Indexed on: 28 Apr '07Published on: 28 Apr '07Published in: European archives of psychiatry and clinical neuroscience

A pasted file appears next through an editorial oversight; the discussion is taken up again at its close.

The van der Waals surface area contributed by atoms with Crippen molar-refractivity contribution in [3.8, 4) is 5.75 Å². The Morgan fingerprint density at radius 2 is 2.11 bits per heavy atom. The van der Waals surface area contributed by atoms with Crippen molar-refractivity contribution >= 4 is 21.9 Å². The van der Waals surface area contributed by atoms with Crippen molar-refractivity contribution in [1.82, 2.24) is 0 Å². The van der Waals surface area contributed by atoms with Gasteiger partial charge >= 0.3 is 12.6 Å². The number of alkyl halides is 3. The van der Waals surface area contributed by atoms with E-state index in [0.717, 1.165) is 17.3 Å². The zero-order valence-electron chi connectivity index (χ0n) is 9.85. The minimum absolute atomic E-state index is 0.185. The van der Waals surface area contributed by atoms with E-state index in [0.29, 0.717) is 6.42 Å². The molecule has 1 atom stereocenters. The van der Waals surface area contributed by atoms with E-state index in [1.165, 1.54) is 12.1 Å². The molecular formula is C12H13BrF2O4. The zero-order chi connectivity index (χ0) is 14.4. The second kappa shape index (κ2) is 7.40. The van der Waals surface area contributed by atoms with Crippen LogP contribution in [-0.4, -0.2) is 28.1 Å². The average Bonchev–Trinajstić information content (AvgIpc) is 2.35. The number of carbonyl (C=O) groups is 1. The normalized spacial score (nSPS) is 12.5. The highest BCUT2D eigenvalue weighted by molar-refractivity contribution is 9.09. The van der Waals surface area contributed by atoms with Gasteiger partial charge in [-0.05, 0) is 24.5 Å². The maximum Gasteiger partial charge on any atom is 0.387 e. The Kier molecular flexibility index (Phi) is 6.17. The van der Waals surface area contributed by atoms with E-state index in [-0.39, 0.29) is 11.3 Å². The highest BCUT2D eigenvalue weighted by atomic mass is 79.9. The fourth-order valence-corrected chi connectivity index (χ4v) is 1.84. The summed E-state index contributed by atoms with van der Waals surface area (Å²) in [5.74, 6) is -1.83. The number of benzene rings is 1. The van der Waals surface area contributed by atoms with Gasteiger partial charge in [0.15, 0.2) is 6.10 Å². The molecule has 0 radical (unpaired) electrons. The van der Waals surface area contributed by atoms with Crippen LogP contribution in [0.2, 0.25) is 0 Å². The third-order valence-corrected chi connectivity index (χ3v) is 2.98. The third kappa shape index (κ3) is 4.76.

Irony is a form of speech used to convey feelings in an indirect way. Patients with schizophrenia demonstrated an impaired irony processing, associated with poor theory-of-mind. We investigated irony appreciation in a sample of 20 subjects with schizophrenic disorder by using cartoon images. The primary aim was to examine the association between Positive and Negative Symptoms Scale (PANSS) scores (i.e. positive, negative and cognitive) and irony visual joke appreciation. The group performed significantly worse in the Theory of Mind (ToM) condition than in the physical one. We report a significant relationship between ToM performances with PANSS positive and cognitive symptoms but not with negative symptom scores. Average humour score significantly correlated with positive symptoms, i.e. more severe symptoms, less funny the cartoon, while the difficulty in understanding the jokes was related to PANSS cognitive cluster score, i.e. more cognitive symptoms, less difficult the ToM jokes. Our results offer evidence for a compromised ToM capability in appreciating visual jokes linked to specific symptomatology.